Billie Dove, the onetime artist's model and Ziegfeld Girl, was publicized as "the American Beauty" in the halcyon days of silent films.
At the height of the Roaring '20s, Louis B. Mayer acclaimed her the "most beautiful woman in Hollywood," while Howard Hughes supposedly spent a fortune trying to win her as his bride. He ultimately bought her contract from First National Pictures in an attempt to secure their marriage.
"Our love affair lasted for 3 1/2 years," she told The Times in 1990, and "we both carried torches for a long, long time."
She began her career as a teenager, modeling for a skin emulsifier when Broadway producer Florenz Ziegfeld saw her picture. He not only hired her but made her the highest-paid chorine in his Follies.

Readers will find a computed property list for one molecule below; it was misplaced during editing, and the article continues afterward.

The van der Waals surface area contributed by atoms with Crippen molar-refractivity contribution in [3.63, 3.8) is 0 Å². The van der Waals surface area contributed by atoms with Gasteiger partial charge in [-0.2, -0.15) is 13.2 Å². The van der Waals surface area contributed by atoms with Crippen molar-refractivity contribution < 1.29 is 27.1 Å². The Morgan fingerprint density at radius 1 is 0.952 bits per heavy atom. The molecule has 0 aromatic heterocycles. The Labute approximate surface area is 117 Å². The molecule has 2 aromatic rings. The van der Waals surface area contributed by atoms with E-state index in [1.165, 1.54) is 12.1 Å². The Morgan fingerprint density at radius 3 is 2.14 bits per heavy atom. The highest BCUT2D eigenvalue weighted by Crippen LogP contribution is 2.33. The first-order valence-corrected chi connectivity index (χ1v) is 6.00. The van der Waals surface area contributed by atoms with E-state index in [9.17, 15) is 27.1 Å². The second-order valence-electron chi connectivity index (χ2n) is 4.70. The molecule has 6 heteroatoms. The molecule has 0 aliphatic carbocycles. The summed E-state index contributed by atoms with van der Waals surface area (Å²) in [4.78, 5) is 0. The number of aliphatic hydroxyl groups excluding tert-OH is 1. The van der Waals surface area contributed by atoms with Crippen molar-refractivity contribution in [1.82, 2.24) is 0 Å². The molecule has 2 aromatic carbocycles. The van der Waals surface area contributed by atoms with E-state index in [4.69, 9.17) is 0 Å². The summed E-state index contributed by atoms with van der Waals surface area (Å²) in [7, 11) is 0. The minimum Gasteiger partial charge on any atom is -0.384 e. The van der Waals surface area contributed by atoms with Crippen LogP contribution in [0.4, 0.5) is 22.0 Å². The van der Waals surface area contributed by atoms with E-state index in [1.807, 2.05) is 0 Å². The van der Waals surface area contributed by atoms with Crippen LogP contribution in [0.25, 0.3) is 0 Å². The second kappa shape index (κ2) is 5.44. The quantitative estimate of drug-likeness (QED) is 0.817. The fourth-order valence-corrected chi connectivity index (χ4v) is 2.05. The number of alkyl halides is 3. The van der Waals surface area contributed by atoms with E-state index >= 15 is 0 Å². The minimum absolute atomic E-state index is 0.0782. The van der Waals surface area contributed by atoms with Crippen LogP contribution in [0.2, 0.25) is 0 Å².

In 1926, she was chosen to appear opposite Douglas Fairbanks Sr. in an early color spectacular, "The Black Pirate." Her exquisite features were enhanced by the camera and she went on to appear in many other silent and sound films before retiring in 1932.
Among them were "Beyond the Rainbow," "Polly of the Follies," "Wanderer of the Wasteland" and "One Night at Susie's." In 1962 she returned to pictures for a brief appearance in "Diamond Head."